Without agents and attorneys involved, what's the process between two people tra

… people transferring through a sale a piece of real estate? A lot of the information on offers and p&s contracts involves agents and attorneys. What are the bare minimum steps, the mechanics of the sale, then what other safety/legal components should one incorporate to be safe? At no one point do I want to have to say “one moment while I step out inside my office/car to google that…”. For ex: suppose someone has some land fsbo, I offer and he agrees to some ca$h I can deliver tomorrow. No inspection needed right? I just perform some dd and get title insurance? Or do they get it? Thought I read they did, but then why would they? It wouldn’t be theirs. So do I wait for him to draft a p&s contract? Should I have submitted my verbal offer in writing? Do I need to put the seller “under contract” somehow? Would that be in the offer or the p&s agreement? I read the seller’s attorney writes up the p&s at the end, so that would not be where the “contract” you put the seller under would be no? Sorry if I’m asking a lot of basic questions but I just haven’t found that chapter or episode from all the material I’ve been studying.

You need to stop reading whatever it is that’s throwing you around like a rag doll on the details. I mean really.

First off, everything’s negotiable, except when you’re working with part time agents cum housewives. Then it’s a crap shoot what you can expect.

Meantime, I’ll make it really easy.

1. Find a ‘sample’ purchase agreement’: Google “real estate purchase agreement + your state” Buy it. Download it. Print it. Read it. Understand it. (ie: uslegalforms.com)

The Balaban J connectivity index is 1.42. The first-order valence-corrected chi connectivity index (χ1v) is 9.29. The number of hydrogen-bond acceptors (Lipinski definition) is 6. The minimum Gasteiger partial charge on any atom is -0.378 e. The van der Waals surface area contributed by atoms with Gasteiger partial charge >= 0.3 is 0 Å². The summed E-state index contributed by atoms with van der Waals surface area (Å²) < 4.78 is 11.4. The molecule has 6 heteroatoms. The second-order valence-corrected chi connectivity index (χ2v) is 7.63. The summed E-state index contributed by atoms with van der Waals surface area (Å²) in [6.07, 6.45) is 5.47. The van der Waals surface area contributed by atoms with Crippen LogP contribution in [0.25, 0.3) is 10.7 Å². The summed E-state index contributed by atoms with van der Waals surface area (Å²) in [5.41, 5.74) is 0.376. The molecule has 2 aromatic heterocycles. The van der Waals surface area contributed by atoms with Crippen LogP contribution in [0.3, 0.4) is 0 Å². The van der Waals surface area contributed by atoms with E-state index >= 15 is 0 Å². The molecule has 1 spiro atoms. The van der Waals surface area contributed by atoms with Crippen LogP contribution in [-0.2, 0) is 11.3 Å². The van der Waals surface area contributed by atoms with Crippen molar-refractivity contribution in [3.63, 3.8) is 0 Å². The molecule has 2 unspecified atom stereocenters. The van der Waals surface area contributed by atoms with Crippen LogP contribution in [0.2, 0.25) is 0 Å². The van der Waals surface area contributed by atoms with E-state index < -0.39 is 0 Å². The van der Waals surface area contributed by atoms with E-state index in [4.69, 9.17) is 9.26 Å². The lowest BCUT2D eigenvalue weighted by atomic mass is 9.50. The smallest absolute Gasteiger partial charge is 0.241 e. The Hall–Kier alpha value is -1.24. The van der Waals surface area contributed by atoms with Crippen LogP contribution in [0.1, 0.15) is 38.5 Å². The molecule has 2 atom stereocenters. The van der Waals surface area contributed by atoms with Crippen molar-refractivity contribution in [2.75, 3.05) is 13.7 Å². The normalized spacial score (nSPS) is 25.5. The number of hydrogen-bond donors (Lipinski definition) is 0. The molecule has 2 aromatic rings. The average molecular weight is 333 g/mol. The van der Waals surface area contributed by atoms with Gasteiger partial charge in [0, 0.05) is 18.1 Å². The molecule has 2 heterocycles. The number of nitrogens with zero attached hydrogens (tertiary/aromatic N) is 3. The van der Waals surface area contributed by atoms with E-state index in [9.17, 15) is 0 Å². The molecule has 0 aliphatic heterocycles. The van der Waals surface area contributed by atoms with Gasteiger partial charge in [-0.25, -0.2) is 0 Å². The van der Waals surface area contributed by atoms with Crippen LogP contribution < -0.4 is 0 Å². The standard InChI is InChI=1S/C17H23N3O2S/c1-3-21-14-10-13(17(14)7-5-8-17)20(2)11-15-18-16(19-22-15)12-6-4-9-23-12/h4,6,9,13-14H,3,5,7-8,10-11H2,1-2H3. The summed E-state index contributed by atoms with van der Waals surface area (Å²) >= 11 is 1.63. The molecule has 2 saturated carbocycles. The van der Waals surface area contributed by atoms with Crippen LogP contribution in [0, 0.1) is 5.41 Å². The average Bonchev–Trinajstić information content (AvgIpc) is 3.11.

2. Find a likely deal: Too much to cover here, except that you need to know your market, to find a deal. So, go find a likely deal.

3. Sift for a motivated seller with a likely deal: Open a conversation. Let the seller talk about his ‘deal’ and sell you on it. Make an offer.

4. Negotiate a deal: Try to give the seller what he needs, and you take everything else. Otherwise, write up what you agree to. Meantime, the agreement will become an escrow instruction that will indicate who’s paying for what, and how much. Answer those questions, and make it part of your offer negotiations.

ex: Title costs, inspections costs, loan costs, termites, earnest deposit, escrow fees, etc. It’s all in there. It’s all negotiable.

5. Write up the agreement: Fill out the agreement based on what you and the seller agree to.

6. Open escrow: Take the agreement to a title company, or an attorney, depending on which is required/usual in your state, and “open escrow.” The title company/attorney will follow your “escrow” instructions in the agreement.

7. Close: After you and seller do everything promised, you close on the deal.

Assigning a deal: If you’re going to assign the contract, you’ll write “et al” after your name (as purchaser), and eventually the title company/attorney will ask what name represents “et al,” on the agreement, so they can properly produce a title with the name of “et al.” (et al = and others)

Of course, there’s too many ways to describe how to get paid on an assigned contract suffice to say that the contract is assignable, because you added “et al” after your name, and that’s all that’s necessary to assign a purchase agreement.